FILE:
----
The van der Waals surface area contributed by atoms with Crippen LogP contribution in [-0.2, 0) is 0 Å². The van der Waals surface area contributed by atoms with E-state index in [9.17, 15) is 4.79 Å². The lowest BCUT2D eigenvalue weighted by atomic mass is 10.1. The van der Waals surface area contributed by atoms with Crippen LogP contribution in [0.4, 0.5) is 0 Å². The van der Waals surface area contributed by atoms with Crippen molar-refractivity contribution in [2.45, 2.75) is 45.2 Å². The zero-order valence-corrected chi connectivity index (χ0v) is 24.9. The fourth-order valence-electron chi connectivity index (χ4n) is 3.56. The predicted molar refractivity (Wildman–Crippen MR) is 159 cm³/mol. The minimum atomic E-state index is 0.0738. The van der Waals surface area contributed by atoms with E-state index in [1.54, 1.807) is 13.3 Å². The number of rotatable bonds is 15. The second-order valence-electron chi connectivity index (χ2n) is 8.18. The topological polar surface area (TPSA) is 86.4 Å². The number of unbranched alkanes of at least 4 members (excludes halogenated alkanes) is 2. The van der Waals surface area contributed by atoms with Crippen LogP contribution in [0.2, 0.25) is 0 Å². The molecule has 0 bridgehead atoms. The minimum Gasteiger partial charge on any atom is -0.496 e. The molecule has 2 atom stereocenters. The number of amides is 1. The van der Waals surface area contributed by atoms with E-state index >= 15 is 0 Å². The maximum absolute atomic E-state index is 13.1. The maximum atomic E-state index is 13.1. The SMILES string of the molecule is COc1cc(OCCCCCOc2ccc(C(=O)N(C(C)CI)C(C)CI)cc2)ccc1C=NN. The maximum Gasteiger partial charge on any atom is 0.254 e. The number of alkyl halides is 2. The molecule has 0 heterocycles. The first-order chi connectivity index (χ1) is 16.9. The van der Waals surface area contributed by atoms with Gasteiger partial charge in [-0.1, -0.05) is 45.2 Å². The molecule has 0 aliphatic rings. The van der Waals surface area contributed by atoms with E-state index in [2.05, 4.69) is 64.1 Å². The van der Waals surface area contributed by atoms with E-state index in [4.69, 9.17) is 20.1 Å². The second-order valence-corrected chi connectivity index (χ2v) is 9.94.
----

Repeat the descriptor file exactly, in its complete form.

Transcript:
The van der Waals surface area contributed by atoms with Crippen LogP contribution in [-0.2, 0) is 0 Å². The van der Waals surface area contributed by atoms with E-state index in [9.17, 15) is 4.79 Å². The lowest BCUT2D eigenvalue weighted by atomic mass is 10.1. The van der Waals surface area contributed by atoms with Crippen LogP contribution in [0.4, 0.5) is 0 Å². The van der Waals surface area contributed by atoms with Crippen molar-refractivity contribution in [2.45, 2.75) is 45.2 Å². The zero-order valence-corrected chi connectivity index (χ0v) is 24.9. The fourth-order valence-electron chi connectivity index (χ4n) is 3.56. The predicted molar refractivity (Wildman–Crippen MR) is 159 cm³/mol. The minimum atomic E-state index is 0.0738. The van der Waals surface area contributed by atoms with E-state index in [1.54, 1.807) is 13.3 Å². The number of rotatable bonds is 15. The second-order valence-electron chi connectivity index (χ2n) is 8.18. The topological polar surface area (TPSA) is 86.4 Å². The number of unbranched alkanes of at least 4 members (excludes halogenated alkanes) is 2. The van der Waals surface area contributed by atoms with Crippen LogP contribution in [0.2, 0.25) is 0 Å². The molecule has 0 bridgehead atoms. The minimum Gasteiger partial charge on any atom is -0.496 e. The molecule has 2 atom stereocenters. The number of amides is 1. The van der Waals surface area contributed by atoms with E-state index >= 15 is 0 Å². The maximum absolute atomic E-state index is 13.1. The maximum atomic E-state index is 13.1. The SMILES string of the molecule is COc1cc(OCCCCCOc2ccc(C(=O)N(C(C)CI)C(C)CI)cc2)ccc1C=NN. The maximum Gasteiger partial charge on any atom is 0.254 e. The number of alkyl halides is 2. The molecule has 0 heterocycles. The first-order chi connectivity index (χ1) is 16.9. The van der Waals surface area contributed by atoms with Gasteiger partial charge in [-0.1, -0.05) is 45.2 Å². The molecule has 0 aliphatic rings. The van der Waals surface area contributed by atoms with E-state index in [2.05, 4.69) is 64.1 Å². The van der Waals surface area contributed by atoms with E-state index in [4.69, 9.17) is 20.1 Å². The second-order valence-corrected chi connectivity index (χ2v) is 9.94.